Older citizens in China have seized upon the news story as example of how China has lost its communist ways to the "evils" of unregulated capitalism.  Writes one commenter on Hong Kong's Phoenix TV website, "This is a failure of education, the first purpose of which is to 'propagate morality'. This teenager's stupid behaviour is a manifestation of his radically materialistic values."

Another commenter chimes in, "To sell a kidney in order to buy consumer goods? What vanity! It is undeniable that modern Chinese teenagers' morality is declining. This is something we must all think about."

In China Apple devices are often more expensive then they are in the U.S.  The gadgets are increasingly coveted by youth as status symbols.  The high demand among teens for the devices has led to many other issues, including fights outside Beijing Apple stores during the recent launch of the iPad 2 and white iPhone 4.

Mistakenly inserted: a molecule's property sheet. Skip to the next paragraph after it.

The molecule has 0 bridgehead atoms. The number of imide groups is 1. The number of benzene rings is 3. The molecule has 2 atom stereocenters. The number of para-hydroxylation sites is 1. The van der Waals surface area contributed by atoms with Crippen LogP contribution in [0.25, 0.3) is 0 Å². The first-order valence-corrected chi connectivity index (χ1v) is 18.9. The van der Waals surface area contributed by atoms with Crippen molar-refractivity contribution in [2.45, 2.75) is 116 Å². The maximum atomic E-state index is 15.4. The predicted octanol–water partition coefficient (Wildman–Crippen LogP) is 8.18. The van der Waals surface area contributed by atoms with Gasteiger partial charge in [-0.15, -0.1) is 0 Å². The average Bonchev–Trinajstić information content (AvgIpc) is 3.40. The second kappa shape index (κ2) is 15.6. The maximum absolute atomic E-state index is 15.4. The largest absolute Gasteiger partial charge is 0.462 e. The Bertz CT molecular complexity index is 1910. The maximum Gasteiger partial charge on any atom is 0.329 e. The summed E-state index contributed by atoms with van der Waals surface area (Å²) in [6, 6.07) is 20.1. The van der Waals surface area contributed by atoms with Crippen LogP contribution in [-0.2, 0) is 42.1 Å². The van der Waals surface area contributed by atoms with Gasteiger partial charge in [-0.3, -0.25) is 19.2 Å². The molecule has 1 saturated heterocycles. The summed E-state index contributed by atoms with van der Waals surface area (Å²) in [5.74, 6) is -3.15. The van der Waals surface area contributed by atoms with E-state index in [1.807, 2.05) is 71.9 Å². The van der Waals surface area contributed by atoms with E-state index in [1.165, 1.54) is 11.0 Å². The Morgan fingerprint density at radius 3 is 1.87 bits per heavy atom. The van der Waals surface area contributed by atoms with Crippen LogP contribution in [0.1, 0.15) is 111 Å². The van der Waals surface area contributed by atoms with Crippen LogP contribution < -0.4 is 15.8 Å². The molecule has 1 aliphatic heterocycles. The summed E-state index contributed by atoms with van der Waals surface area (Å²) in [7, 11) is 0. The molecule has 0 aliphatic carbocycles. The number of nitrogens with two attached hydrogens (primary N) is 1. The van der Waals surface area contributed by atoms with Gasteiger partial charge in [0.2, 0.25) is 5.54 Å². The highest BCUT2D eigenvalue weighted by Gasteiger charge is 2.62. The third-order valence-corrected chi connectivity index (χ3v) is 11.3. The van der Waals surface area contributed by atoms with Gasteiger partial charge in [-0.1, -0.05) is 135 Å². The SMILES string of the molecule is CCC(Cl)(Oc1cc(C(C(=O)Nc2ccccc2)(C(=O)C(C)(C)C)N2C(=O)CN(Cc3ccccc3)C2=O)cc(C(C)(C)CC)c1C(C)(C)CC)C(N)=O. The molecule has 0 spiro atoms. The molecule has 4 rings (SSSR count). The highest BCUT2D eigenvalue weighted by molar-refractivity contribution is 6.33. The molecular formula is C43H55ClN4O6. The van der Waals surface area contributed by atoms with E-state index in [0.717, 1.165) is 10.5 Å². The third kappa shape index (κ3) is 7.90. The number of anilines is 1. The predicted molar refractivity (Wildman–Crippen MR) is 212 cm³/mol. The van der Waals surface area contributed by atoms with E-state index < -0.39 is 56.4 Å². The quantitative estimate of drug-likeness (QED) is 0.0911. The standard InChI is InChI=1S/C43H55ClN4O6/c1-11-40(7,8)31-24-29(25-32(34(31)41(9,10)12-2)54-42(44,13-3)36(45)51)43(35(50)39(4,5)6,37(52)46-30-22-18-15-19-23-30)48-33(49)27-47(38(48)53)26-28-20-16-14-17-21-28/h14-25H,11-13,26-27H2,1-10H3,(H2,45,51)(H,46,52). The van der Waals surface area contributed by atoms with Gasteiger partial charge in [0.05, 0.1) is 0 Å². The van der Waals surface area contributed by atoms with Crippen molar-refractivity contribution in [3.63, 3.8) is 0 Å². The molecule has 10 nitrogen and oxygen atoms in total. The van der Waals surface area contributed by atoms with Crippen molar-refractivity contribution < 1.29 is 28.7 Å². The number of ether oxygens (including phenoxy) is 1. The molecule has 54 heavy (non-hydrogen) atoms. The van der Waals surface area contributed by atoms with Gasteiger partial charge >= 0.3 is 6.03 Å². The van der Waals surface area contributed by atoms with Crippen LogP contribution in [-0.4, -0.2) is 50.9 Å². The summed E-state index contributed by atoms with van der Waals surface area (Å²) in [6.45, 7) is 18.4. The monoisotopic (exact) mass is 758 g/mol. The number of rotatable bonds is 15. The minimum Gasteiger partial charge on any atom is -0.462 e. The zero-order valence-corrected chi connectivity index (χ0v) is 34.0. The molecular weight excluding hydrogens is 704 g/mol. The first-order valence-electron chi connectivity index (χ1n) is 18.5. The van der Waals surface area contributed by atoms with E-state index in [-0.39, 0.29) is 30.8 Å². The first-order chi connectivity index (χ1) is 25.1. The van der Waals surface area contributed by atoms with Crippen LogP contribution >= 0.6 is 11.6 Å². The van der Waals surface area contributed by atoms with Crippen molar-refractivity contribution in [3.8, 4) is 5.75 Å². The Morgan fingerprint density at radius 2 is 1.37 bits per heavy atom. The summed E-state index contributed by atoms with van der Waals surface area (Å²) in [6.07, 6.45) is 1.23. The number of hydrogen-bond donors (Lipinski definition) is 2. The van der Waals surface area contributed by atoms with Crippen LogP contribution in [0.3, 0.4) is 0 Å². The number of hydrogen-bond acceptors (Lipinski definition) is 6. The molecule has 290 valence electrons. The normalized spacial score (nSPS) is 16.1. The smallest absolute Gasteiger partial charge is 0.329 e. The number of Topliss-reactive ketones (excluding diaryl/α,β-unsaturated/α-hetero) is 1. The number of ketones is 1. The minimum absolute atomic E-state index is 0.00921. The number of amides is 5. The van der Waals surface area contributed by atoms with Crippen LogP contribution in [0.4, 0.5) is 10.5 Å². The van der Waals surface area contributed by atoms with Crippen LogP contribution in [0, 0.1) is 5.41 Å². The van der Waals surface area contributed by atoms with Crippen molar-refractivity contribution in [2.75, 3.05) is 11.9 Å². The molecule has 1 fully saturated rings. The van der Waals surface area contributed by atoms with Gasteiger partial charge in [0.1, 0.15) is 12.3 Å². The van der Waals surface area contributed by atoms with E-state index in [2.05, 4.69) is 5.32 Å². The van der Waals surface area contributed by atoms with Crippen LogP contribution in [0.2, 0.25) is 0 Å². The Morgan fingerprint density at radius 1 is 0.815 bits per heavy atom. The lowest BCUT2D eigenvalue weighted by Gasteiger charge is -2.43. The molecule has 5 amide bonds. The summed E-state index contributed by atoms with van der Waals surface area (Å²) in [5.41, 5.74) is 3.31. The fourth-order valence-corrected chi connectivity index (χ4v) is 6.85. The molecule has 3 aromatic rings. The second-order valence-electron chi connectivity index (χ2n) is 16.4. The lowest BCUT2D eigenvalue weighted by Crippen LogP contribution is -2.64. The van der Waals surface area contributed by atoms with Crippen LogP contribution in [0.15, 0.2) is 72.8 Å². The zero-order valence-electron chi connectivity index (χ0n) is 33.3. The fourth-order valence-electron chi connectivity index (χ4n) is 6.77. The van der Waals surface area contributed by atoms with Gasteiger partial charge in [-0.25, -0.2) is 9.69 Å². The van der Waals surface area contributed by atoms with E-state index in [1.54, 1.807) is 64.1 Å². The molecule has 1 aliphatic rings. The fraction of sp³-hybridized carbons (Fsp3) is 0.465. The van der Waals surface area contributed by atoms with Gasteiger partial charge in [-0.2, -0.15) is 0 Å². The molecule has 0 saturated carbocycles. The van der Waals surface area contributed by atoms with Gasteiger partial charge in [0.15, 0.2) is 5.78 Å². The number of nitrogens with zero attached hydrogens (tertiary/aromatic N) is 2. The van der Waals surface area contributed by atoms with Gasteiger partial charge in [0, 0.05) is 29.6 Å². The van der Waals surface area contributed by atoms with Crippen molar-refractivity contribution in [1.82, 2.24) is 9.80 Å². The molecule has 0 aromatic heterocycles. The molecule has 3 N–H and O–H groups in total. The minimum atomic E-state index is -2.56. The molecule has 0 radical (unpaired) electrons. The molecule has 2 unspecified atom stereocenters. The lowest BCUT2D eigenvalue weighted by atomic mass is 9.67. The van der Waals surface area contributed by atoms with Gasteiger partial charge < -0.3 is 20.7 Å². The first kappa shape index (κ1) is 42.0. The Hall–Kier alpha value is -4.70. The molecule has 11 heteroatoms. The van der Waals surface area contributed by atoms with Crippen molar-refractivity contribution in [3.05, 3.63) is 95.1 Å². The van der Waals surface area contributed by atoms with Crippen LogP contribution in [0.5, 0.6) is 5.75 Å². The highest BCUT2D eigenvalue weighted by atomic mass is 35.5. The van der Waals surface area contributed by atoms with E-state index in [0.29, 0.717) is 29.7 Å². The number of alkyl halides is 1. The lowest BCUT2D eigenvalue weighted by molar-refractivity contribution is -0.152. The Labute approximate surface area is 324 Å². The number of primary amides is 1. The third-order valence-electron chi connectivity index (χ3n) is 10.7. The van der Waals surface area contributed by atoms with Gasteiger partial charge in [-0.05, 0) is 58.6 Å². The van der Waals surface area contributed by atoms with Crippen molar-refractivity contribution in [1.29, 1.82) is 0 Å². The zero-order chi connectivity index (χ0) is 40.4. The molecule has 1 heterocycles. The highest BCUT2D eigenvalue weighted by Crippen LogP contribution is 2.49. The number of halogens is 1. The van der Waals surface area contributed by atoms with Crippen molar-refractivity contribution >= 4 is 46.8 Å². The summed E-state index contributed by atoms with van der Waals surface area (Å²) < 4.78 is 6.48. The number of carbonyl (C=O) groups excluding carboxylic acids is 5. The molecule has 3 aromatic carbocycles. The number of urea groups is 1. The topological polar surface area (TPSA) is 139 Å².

The international demand for Apple products has been a double-edged sword for China economically.  While it has created a large number of jobs at manufacturing facilities, Apple's demands of cheaper contracts than its rivals and higher quality have led factories to force tens of thousands of Chinese to slave away long hours in what some say amounts to "sweatshop" conditions.  A recent internal audit from Apple revealed numerous abuses of workers at Chinese plants that contribute to the company's gadgets.



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RE: Meh
By justjc on 6/4/2011 8:42:31 PM , Rating: 2
Apple was newer really light years ahead, they just delayed the competition enough to make you think so...